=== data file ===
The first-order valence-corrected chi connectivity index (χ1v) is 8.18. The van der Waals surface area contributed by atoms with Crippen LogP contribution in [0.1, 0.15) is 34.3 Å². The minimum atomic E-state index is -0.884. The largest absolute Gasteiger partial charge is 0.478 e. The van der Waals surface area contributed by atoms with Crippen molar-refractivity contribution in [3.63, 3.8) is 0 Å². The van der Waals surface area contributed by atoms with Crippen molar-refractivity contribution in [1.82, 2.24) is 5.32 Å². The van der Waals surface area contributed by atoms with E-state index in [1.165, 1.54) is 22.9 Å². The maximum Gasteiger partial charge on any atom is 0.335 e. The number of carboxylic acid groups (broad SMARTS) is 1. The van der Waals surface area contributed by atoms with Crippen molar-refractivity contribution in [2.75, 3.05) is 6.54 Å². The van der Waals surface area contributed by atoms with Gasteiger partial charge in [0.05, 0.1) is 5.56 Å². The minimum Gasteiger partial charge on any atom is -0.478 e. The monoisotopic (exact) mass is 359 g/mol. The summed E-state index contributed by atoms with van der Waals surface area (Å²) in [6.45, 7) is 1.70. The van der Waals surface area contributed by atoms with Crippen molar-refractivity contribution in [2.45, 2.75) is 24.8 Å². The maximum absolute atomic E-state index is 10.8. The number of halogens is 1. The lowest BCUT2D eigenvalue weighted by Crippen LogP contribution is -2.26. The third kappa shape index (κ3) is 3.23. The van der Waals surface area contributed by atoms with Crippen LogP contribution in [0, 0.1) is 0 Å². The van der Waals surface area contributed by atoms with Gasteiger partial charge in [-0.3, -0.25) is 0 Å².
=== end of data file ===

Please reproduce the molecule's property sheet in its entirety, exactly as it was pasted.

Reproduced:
The first-order valence-corrected chi connectivity index (χ1v) is 8.18. The van der Waals surface area contributed by atoms with Crippen LogP contribution in [0.1, 0.15) is 34.3 Å². The minimum atomic E-state index is -0.884. The largest absolute Gasteiger partial charge is 0.478 e. The van der Waals surface area contributed by atoms with Crippen molar-refractivity contribution in [3.63, 3.8) is 0 Å². The van der Waals surface area contributed by atoms with Crippen molar-refractivity contribution in [1.82, 2.24) is 5.32 Å². The van der Waals surface area contributed by atoms with E-state index in [1.165, 1.54) is 22.9 Å². The maximum Gasteiger partial charge on any atom is 0.335 e. The number of carboxylic acid groups (broad SMARTS) is 1. The van der Waals surface area contributed by atoms with Crippen molar-refractivity contribution in [2.75, 3.05) is 6.54 Å². The van der Waals surface area contributed by atoms with Gasteiger partial charge in [0.05, 0.1) is 5.56 Å². The minimum Gasteiger partial charge on any atom is -0.478 e. The monoisotopic (exact) mass is 359 g/mol. The summed E-state index contributed by atoms with van der Waals surface area (Å²) in [6.45, 7) is 1.70. The van der Waals surface area contributed by atoms with Crippen molar-refractivity contribution in [2.45, 2.75) is 24.8 Å². The maximum absolute atomic E-state index is 10.8. The number of halogens is 1. The lowest BCUT2D eigenvalue weighted by Crippen LogP contribution is -2.26. The third kappa shape index (κ3) is 3.23. The van der Waals surface area contributed by atoms with Crippen LogP contribution in [0, 0.1) is 0 Å². The van der Waals surface area contributed by atoms with Gasteiger partial charge in [-0.3, -0.25) is 0 Å².